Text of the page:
An area across Biloxi Bay from the city, called Old Biloxi, was first visited by French explorer Pierre LeMoyne d'Iberville in 1699. The explorer, who was looking for the mouth of the Mississippi River, was instructed by the King of France to claim the coastal region. D'Iberville sailed into Biloxi Bay with a small group of men and established Fort Maurepas and a similar colony on the east shore, now the site of Ocean Springs. The word Biloxi means "First People" and was the name of a local Native American tribe met by d'Iberville and his men when they explored the land. Since its discovery, eight flags have flown over the city including the French, English, Spanish, West Florida Republic, Mississippi Magnolia, Confederate State, Mississippi State, and that of the United States.
In 1719 Fort Louis was founded on the site of the present-day city, which served as the capital of French colonial Louisiana from 1720 to 1722. In 1783 Biloxi was taken over by the Spanish, who merely collected tariffs, while the area retained its strong French influence. The Spanish maintained their rule until 1810, when a rebellion occurred and the area was seized by American insurgents. At that time, Biloxi became part of the Republic of West Florida. Although petitions for statehood were denied, the Biloxi region became part of the Territory of Orleans (which had been part of the Louisiana Purchase). Two years later, in 1812, Biloxi became part of the Mississippi Territory. In 1814 a British attempt to capture New Orleans failed, but the British remained on nearby Ship Island until 1815. Finally, on December 10, 1817, Mississippi became the 20th state of the United States.
During the 1820s Biloxi became a popular summer resort for New Orleanians wishing to escape their city's heat and yellow fever epidemics. Biloxi was incorporated officially in 1838. The city grew as families and their servants flocked to the area, which by 1847 had become the most important of the Gulf Coast's resort towns. By the middle of the nineteenth century even more people came for the ostensible healing powers of the waters, and for the balls, outings, and hunting events that enlivened the social scene.
At the time of the Civil War, Union troops took over nearby Ship Island and carried out a blockade of the gulf. Citizens protected the city from invasion by the Yankees through the threatening appearance of fake cannons, which were really only logs planted in the sand. Mullet fish, called "Biloxi bacon," saved the local populace from starvation in the war years. The first fish cannery opened in 1881, and the city's seafood industry quickly developed. By 1900 Biloxi was termed the "seafood capital of the world." Polish, Austrian, and Acadian French soon came to the city to work in the industry, adding their own cultural influences. Tourism flourished and more hotels were built to accommodate the visitors, many of them from the Midwest, who came to escape the harsh northern winters.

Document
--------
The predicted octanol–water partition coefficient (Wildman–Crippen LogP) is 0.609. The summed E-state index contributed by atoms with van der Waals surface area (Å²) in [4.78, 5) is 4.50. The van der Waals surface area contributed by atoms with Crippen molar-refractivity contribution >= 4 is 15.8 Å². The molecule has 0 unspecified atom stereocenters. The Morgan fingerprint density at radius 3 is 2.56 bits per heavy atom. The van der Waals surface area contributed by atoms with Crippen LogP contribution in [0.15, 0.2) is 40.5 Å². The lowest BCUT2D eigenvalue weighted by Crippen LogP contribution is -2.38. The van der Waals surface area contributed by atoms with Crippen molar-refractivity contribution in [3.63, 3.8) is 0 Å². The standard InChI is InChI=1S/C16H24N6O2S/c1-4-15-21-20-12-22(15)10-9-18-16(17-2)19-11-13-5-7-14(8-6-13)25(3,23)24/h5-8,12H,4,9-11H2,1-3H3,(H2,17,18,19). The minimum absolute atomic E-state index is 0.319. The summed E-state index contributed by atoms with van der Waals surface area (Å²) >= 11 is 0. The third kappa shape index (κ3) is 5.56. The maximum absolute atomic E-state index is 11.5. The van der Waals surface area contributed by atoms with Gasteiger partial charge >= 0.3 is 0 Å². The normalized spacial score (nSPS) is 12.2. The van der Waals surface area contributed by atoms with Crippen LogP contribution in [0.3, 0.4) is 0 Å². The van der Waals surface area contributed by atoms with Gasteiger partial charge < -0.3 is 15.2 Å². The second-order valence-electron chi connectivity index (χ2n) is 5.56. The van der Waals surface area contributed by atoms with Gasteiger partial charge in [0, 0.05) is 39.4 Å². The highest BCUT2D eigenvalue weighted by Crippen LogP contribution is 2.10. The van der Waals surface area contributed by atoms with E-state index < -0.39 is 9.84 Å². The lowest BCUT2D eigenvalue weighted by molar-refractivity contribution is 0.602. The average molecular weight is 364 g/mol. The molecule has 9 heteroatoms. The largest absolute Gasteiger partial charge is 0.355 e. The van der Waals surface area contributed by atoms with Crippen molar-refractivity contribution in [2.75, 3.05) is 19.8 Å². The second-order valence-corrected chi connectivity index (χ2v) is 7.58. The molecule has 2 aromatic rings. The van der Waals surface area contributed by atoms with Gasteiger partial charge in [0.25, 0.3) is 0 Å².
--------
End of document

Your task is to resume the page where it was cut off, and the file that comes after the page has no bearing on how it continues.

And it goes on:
During the early 20th century, the city grew and new developments included electricity, a street railway system, and telephone service. During the 1920s a paved highway was built along the beach, and more hotels were constructed as tourism increased. In 1928 the world's longest seawall, which spanned 25 miles (40 km) of Biloxi's coastline, was dedicated. The 1930s saw the decline of the area's seafood industry, but a new boom took place during World War II when Biloxi was chosen to be the site of a new air force base.
Since Hurricane Katrina in 2005, Biloxi rebuilt its original image. Hurricane Katrina left a devastated image in the tourist industry in Biloxi. Right after Hurricane Katrina, the casinos were the first to approach in rebuilding to create jobs and entertainment. You can still see ruins from the aftermath of Katrina. The houses that are rebuilt after the hurricane are now around ten feet above ground to avoid flooding. However, the question of stability of those houses are still being concerned.
In 2010, there was also an oil spill on the Gulf Coast of Mexico by British Petroleum company which destroyed the livelihoods of many people in Biloxi.
- 1 Biloxi Visitor Center, 1050 Beach Blvd,, ☏ , toll-free: , email@example.com. M-F 8AM-5PM. On US-90 facing the beach and north of the Biloxi Lighthouse.
The closest major airport is Gulfport-Biloxi International Airport. Further access must be by car.
Access to Biloxi is primarily by Interstate 10. It is between New Orleans and Mobile.
- Greyhound, 820 Dr Martin Luther King Jr, ☏ . Provides full service to Biloxi.
Like most American cities, personal vehicle provides the best travel options. Main roads are Interstate 10 across the north, US-90 along the beach, and I-110 connecting them and crossing the sound. Taxis and local bus service are available, but still somewhat unreliable.
Moreover, Biloxi lacks a mass transit transportation system. A very low percentage take the bus system in Biloxi. The Coast Transit Authority operates several bus routes that travel around Gulfport, Biloxi, Long Beach, and D'lberville.